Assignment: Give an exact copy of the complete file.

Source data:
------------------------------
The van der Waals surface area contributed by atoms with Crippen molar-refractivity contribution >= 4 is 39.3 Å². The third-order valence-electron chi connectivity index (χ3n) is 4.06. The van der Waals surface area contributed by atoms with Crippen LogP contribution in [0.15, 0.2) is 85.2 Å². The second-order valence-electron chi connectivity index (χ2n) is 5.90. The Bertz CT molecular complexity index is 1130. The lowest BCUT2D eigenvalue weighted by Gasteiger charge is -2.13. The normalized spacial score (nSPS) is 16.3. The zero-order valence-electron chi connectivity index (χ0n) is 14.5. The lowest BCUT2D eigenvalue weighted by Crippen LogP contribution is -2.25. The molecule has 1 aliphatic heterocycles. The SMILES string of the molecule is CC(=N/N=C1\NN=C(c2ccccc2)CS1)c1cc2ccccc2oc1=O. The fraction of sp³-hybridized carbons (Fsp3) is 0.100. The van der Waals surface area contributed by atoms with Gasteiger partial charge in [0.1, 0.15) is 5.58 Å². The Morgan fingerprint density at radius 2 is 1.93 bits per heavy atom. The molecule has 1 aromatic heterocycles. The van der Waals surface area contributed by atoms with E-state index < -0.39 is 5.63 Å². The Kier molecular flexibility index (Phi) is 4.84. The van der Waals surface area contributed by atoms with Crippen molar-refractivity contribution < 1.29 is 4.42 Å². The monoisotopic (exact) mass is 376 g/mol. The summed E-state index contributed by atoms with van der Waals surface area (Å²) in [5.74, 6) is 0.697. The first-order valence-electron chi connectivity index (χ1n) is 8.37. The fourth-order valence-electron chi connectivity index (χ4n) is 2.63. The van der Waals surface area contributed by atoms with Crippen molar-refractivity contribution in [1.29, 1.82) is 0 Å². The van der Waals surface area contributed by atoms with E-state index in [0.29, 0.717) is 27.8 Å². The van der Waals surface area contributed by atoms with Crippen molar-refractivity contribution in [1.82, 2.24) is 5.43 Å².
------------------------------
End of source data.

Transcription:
The van der Waals surface area contributed by atoms with Crippen molar-refractivity contribution >= 4 is 39.3 Å². The third-order valence-electron chi connectivity index (χ3n) is 4.06. The van der Waals surface area contributed by atoms with Crippen LogP contribution in [0.15, 0.2) is 85.2 Å². The second-order valence-electron chi connectivity index (χ2n) is 5.90. The Bertz CT molecular complexity index is 1130. The lowest BCUT2D eigenvalue weighted by Gasteiger charge is -2.13. The normalized spacial score (nSPS) is 16.3. The zero-order valence-electron chi connectivity index (χ0n) is 14.5. The lowest BCUT2D eigenvalue weighted by Crippen LogP contribution is -2.25. The molecule has 1 aliphatic heterocycles. The SMILES string of the molecule is CC(=N/N=C1\NN=C(c2ccccc2)CS1)c1cc2ccccc2oc1=O. The fraction of sp³-hybridized carbons (Fsp3) is 0.100. The van der Waals surface area contributed by atoms with Gasteiger partial charge in [0.1, 0.15) is 5.58 Å². The Morgan fingerprint density at radius 2 is 1.93 bits per heavy atom. The molecule has 1 aromatic heterocycles. The van der Waals surface area contributed by atoms with E-state index < -0.39 is 5.63 Å². The Kier molecular flexibility index (Phi) is 4.84. The van der Waals surface area contributed by atoms with Crippen molar-refractivity contribution < 1.29 is 4.42 Å². The monoisotopic (exact) mass is 376 g/mol. The summed E-state index contributed by atoms with van der Waals surface area (Å²) in [5.74, 6) is 0.697. The first-order valence-electron chi connectivity index (χ1n) is 8.37. The fourth-order valence-electron chi connectivity index (χ4n) is 2.63. The van der Waals surface area contributed by atoms with Crippen molar-refractivity contribution in [1.29, 1.82) is 0 Å². The van der Waals surface area contributed by atoms with E-state index in [0.29, 0.717) is 27.8 Å². The van der Waals surface area contributed by atoms with Crippen molar-refractivity contribution in [1.82, 2.24) is 5.43 Å².